Nearly four years since 2015, the share price has declined from N0.50 to N0.40. Liquidity is still almost non-existent, and no one seems to be buying or selling the stock, despite the rather consistent dividend payments the company continues to dole out.
Financial performance and comparison with competitors
There are about eleven oil and gas companies that are listed on the Nigerian Stock Exchange. Out of this total, about eight operate in the downstream sector; engaging only in the merchandising of petroleum products. The remaining ones are either mainly focused in oil exploration, or have business models that enable them to combine both exploration and the sale of refined petroleum products.
For the sake of fairness, we compared the unaudited Q3 2018 financial statement of Rak Unity Petroleum Company Plc with those of the other NSE-listed companies that also operate in the downstream sector. Below are our findings:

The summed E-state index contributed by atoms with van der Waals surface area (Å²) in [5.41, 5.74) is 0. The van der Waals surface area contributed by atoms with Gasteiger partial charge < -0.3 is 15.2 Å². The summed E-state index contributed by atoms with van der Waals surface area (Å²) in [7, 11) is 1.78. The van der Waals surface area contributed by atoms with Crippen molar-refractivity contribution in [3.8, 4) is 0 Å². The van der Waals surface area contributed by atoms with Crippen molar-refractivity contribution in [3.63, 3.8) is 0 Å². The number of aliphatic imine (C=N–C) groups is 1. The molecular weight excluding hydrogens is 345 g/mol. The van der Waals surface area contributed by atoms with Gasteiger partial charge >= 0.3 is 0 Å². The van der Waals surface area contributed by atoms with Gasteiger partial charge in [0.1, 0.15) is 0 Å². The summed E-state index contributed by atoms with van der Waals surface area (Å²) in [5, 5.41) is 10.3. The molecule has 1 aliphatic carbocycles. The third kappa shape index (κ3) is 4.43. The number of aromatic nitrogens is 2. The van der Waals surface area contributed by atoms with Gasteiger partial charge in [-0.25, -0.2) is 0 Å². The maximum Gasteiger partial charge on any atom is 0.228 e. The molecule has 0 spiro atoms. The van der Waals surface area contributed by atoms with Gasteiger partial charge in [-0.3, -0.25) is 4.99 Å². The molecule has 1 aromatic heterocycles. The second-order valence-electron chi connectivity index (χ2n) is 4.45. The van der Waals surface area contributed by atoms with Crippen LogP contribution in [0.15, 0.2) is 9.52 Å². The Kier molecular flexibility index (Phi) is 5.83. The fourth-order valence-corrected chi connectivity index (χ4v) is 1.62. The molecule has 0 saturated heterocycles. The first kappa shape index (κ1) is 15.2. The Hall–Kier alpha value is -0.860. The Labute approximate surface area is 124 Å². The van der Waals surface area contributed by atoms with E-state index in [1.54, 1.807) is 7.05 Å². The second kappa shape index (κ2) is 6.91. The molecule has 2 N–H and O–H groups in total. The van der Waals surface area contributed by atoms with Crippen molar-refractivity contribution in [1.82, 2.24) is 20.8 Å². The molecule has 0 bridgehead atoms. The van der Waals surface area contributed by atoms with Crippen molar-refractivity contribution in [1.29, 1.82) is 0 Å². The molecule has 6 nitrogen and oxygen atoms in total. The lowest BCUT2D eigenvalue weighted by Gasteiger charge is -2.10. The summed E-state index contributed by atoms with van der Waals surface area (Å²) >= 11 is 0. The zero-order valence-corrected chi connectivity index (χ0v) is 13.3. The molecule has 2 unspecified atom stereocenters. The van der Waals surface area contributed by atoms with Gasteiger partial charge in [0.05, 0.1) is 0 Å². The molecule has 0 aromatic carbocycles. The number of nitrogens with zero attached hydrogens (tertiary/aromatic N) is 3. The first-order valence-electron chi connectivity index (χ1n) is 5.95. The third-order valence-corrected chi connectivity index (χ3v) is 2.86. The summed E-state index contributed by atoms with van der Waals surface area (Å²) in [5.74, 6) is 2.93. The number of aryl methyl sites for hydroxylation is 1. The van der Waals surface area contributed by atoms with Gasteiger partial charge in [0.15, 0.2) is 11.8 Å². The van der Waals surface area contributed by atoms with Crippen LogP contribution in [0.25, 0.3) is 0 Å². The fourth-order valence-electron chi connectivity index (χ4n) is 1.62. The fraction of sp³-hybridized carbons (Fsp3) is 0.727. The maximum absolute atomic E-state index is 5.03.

- Total Nigeria Plc generated a revenue of N226.9 billion in Q3 2018, with a profit after tax of N7.6 billion.
- MRS Oil Nigeria Plc made a revenue of about N76 billion and a loss after tax of N426.7 million
- Forte Oil Plc’s Q3 2018 revenue stood at N94.8 billion. The company made a profit after tax of N78.7 million.
- Eterna Plc made a revenue of N205.3 billion with a profit after tax of N1.1 billion.
- Conoil Plc made N75.8 billion in revenue and a profit after tax of N1.5 billion.
- 11 Plc generated N125 billion worth of revenue, and a profit after tax of N7.8 billion.
- RakUnity Petroleum Company Plc generated a revenue of N7 billion and a loss after tax of N2.6 million.
Note how the company generated the least revenue and still ran at a loss during the nine month period. Performance in Q3 2017 was much better, in that the company had generated a revenue of N7.7 billion and made a profit after tax of N57.7 million.
Brief look at the company’s board members
There are six key members of Rak Unity Petroleum’s board of directors, according to information made available by the company. These individuals include the Managing Director, Engineer James Ogungbemi, the Chairman, Mr Edo-Abasi Bassey Ukpong, and Mr O.C. Okonkwo, a Non-Executive Director. Others are: Mrs Nonny Patricia Ugboma, Mrs Moroti Adedoyin-Adeyinka, Mrs Aderonke Olayemi Onadeko, and Mr Said Moddibo Ahmed, all of whom are Non-Executive Directors.
Recommendation for the company